Jenn Brown's blog

Movies this Week: Cinemapocalypse, Shorts, Extract and So Much More


In the Loop

I hope you all are rested up, because Austin is exploding with film events this week. Between Cinemapocalypse and two red carpets, including one world premiere, it's as close to film-geek heaven as possible without a film festival.

Opening This Week

My top two favorite films open this week, District 9 and In the Loop. I'd be hard pressed to say which was my favorite, because they're such different films. Sci-fi fans will go nuts for District 9, which cunningly mixes aliens with evil corporation and a corporate stooge whose life gets turned upside down. The explosive third act will make fanboys and girls go wild, and it's sure to become a classic. Check out our group review.

In the Loop (pictured above), a British political satire, rips politicos to shreds with caustic humor as power-hungry assistant secretaries and their assistants battle it out and ultimately prove that funny can be smart. Scathingly smart. Torchwood: Children of Earth fans who were impressed with Peter Capaldi as the quiet career bureaucrat will be shocked and amused to see that character's polar opposite in Malcolm Tucker, the foulest director of communication you can imagine. Don't worry if some of the unfamiliar accents aren't easy to understand with the rapid fire delivery; this is one you'll want to watch more than once (a lot like District 9).

Review: Thirst



The Fantastic Fest/AICN Presents series of special screenings leading up to the festival at the end of September is surpassing last year's screenings, with Deadgirl, The Collector and Chan-wook Park's latest, Thirst (Bakjwi), in the last two weeks alone.

In Thirst, Sang-hyeon is a man of intense faith who subjects himself to an experiment with unexpected results. Starring Kang-ho Song (The Host, The Good, the Bad, the Weird), and an unsettling Ok-vin Kim, Thirst completely twists vampire mythology into an exotic tale of domestic horror with elements of faith, taboo, family and the inevitable consequences of giving in to forbidden desires.

Fantastic Fest Training #1: Beer and Sleep


Devin Beer BucketsEarlier this year, some local film geeks started a running joke. In the post-SXSW glow, we brainstormed ways to train for Fantastic Fest. It was a good excuse to drink, but it seems like something more people might be interested in. So to help you prepare for arguably the most fantastic and festive of film fests, I'll be passing on some sage advice, and looking for some from you.

The two fundamental areas requiring training revolve around sleep and alcohol, although there are more areas of concern. Last year, some events lasted past 3 am, and drinking at Fantastic Fest is a given. Between the table-side service and parties, the alcohol flowed. Many beers at the Ritz in the last few months have been consumed all in the spirit of "Fantastic Fest training."

Me, I'm not much of a drinker. I'm that person known to throw beer away because it's been sitting in the fridge for too long. I don't drink much at festivals because, when it comes alcohol, I'm a lightweight. So in recent months, I've been indulging in a beer or two at Alamo screenings to work up some semblance of tolerance.

Sleep is something scarce for most Fantastic Festers. The debates and karaoke last until the wee smalls, and even dawn. Sitting through four, five ... even six films every day for eight days adds up. Non-VIP badgeholders need to pick up their daily seating tickets in the morning or risk missing out on preferred shows, with some screenings sold out by 10 am. Full-on Festers might get four hours a sleep most nights.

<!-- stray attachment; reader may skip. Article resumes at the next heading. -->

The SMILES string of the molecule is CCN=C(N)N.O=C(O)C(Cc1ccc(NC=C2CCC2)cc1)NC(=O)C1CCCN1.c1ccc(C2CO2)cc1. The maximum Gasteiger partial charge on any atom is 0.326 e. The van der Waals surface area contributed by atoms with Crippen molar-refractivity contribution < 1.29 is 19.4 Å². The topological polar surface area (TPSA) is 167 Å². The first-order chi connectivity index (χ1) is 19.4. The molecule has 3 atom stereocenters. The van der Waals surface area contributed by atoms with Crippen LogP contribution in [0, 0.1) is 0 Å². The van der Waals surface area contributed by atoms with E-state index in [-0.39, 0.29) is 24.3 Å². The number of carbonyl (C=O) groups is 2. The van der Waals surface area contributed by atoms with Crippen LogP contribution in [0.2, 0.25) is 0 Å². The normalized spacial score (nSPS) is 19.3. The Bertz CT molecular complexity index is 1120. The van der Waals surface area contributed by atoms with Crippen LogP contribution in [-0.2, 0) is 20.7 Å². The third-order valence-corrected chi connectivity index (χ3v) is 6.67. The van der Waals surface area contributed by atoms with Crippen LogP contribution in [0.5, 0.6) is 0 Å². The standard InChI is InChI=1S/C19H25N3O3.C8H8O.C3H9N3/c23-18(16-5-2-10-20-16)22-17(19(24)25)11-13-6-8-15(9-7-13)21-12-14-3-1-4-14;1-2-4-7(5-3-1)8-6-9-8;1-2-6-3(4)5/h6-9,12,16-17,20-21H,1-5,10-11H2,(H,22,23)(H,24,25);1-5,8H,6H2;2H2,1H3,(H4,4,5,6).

'District 9' Director and Star Chat at Alamo


District 9

[Warning: some of this content may spoil the film for you. Caution is advised.]

This has been a good summer for sci-fi fans, with three outstanding, classic style sci-fi films to hit screens across the country: Star Trek, Moon and now District 9, which opens on Friday. Ain't it Cool News hosted a special screening of District 9 with director Neill Blomkamp and star Sharlto Copley that featured one of the longest, and arguably one of the best Q&As in Austin in a long, long time.

Both Blomkamp and Copley were willing to answer questions for almost an hour. With most Q&As running 15 minutes, this was a rare treat. No one in the standing-room-only crowd left when the end credits started, and the first to leave the theater only missed the last 2-3 questions, and not just because those asking questions were rewarded with a commemorative t-shirt. One lucky audience member, who asked the final question, received an autographed rendering of the alien ship.

Set in the Johannesburg, South Africa area 20 years after an alien vessel has stopped over the city, District 9 is the story of a corporate stooge responsible for overseeing a mass eviction of the aliens, pejoratively known as "prawns" because of their resemblance to crustaceans.

Emily Hagins Screens 'The Retelling' in Austin


The RetellingAustin director Emily Hagins hosted a packed private screening of her second feature, The Retelling, on Sunday afternoon. The Retelling is a thriller that unfolds as a boy uncovers old family secrets when his family stays with his grandfather for the summer.

In a brief Q&A session after the screening, Hagins thanked everyone for their support and participation, and said she was submitting the film to festivals. She declined to mention which, in the event the film was rejected.

Hagins, 16, wrote and directed her first feature, the horror film Pathogen, at age 11. She received a Texas Filmmakers Production Fund grant for the film. Emily and her mom Megan were the subjects of a recent documentary, Zombie Girl, which premiered at Fantastic Fest and has also played Slamdance and San Diego Comic-Con.